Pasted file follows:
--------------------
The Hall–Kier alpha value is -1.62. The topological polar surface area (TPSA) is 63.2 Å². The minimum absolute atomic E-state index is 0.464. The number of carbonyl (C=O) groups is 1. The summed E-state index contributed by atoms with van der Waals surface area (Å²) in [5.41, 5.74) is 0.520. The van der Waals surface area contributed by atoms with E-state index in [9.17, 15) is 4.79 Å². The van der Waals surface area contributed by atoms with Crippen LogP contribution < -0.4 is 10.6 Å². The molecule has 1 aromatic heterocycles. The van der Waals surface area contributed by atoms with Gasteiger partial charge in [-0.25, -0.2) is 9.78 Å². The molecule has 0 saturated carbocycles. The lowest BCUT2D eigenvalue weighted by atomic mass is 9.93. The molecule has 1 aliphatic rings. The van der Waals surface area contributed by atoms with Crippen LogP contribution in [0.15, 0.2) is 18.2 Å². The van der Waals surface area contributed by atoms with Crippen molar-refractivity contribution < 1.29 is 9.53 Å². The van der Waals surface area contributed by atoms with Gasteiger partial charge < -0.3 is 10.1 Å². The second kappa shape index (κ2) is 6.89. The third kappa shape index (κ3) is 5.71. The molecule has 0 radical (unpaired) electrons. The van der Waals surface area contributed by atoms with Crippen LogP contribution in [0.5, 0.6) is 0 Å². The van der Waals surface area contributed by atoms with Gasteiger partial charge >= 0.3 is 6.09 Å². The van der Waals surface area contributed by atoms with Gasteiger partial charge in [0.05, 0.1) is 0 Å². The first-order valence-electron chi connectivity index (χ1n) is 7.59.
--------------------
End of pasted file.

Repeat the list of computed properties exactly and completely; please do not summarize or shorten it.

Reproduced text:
The Hall–Kier alpha value is -1.62. The topological polar surface area (TPSA) is 63.2 Å². The minimum absolute atomic E-state index is 0.464. The number of carbonyl (C=O) groups is 1. The summed E-state index contributed by atoms with van der Waals surface area (Å²) in [5.41, 5.74) is 0.520. The van der Waals surface area contributed by atoms with E-state index in [9.17, 15) is 4.79 Å². The van der Waals surface area contributed by atoms with Crippen LogP contribution < -0.4 is 10.6 Å². The molecule has 1 aromatic heterocycles. The van der Waals surface area contributed by atoms with Gasteiger partial charge in [-0.25, -0.2) is 9.78 Å². The molecule has 0 saturated carbocycles. The lowest BCUT2D eigenvalue weighted by atomic mass is 9.93. The molecule has 1 aliphatic rings. The van der Waals surface area contributed by atoms with Crippen LogP contribution in [0.15, 0.2) is 18.2 Å². The van der Waals surface area contributed by atoms with Crippen molar-refractivity contribution < 1.29 is 9.53 Å². The van der Waals surface area contributed by atoms with Gasteiger partial charge < -0.3 is 10.1 Å². The second kappa shape index (κ2) is 6.89. The third kappa shape index (κ3) is 5.71. The molecule has 0 radical (unpaired) electrons. The van der Waals surface area contributed by atoms with Crippen LogP contribution in [0.5, 0.6) is 0 Å². The van der Waals surface area contributed by atoms with Gasteiger partial charge >= 0.3 is 6.09 Å². The van der Waals surface area contributed by atoms with Gasteiger partial charge in [0.05, 0.1) is 0 Å². The first-order valence-electron chi connectivity index (χ1n) is 7.59.